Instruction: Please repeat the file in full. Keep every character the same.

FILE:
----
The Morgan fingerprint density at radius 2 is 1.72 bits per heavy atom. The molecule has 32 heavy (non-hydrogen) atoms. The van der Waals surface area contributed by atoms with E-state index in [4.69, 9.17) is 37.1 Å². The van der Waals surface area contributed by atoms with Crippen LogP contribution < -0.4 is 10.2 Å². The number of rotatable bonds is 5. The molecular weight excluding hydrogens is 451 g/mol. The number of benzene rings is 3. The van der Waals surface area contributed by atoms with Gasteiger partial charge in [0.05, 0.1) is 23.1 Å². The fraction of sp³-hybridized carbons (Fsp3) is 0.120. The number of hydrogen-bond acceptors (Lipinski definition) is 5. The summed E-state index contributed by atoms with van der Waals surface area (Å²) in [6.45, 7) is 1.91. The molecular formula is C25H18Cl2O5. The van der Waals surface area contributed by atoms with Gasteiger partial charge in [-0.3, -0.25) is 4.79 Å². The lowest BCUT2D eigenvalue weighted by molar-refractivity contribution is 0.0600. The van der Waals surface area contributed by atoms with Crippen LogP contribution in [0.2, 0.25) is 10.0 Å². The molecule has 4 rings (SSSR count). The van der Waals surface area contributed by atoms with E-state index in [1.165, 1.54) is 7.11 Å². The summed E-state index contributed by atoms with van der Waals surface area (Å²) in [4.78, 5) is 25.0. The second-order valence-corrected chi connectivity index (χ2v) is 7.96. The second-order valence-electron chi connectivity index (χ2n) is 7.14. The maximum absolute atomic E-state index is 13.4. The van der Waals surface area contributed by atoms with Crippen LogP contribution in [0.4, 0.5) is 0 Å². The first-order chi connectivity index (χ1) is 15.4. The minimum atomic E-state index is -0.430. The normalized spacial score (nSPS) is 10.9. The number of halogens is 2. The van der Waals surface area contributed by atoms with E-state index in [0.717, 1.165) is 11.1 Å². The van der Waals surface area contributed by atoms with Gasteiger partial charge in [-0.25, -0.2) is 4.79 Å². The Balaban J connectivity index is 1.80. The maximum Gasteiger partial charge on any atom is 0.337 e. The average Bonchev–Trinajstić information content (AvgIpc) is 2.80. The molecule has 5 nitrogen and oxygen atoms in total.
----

The Morgan fingerprint density at radius 2 is 1.72 bits per heavy atom. The molecule has 32 heavy (non-hydrogen) atoms. The van der Waals surface area contributed by atoms with E-state index in [4.69, 9.17) is 37.1 Å². The van der Waals surface area contributed by atoms with Crippen LogP contribution < -0.4 is 10.2 Å². The number of rotatable bonds is 5. The molecular weight excluding hydrogens is 451 g/mol. The number of benzene rings is 3. The van der Waals surface area contributed by atoms with Gasteiger partial charge in [0.05, 0.1) is 23.1 Å². The fraction of sp³-hybridized carbons (Fsp3) is 0.120. The number of hydrogen-bond acceptors (Lipinski definition) is 5. The summed E-state index contributed by atoms with van der Waals surface area (Å²) in [6.45, 7) is 1.91. The molecular formula is C25H18Cl2O5. The van der Waals surface area contributed by atoms with Gasteiger partial charge in [-0.3, -0.25) is 4.79 Å². The lowest BCUT2D eigenvalue weighted by molar-refractivity contribution is 0.0600. The van der Waals surface area contributed by atoms with Crippen LogP contribution in [0.2, 0.25) is 10.0 Å². The molecule has 4 rings (SSSR count). The van der Waals surface area contributed by atoms with E-state index in [1.165, 1.54) is 7.11 Å². The summed E-state index contributed by atoms with van der Waals surface area (Å²) in [4.78, 5) is 25.0. The second-order valence-corrected chi connectivity index (χ2v) is 7.96. The second-order valence-electron chi connectivity index (χ2n) is 7.14. The maximum absolute atomic E-state index is 13.4. The van der Waals surface area contributed by atoms with Crippen LogP contribution in [0.4, 0.5) is 0 Å². The first-order chi connectivity index (χ1) is 15.4. The minimum atomic E-state index is -0.430. The normalized spacial score (nSPS) is 10.9. The number of halogens is 2. The van der Waals surface area contributed by atoms with E-state index in [0.717, 1.165) is 11.1 Å². The van der Waals surface area contributed by atoms with Gasteiger partial charge in [-0.25, -0.2) is 4.79 Å². The Balaban J connectivity index is 1.80. The maximum Gasteiger partial charge on any atom is 0.337 e. The average Bonchev–Trinajstić information content (AvgIpc) is 2.80. The molecule has 5 nitrogen and oxygen atoms in total.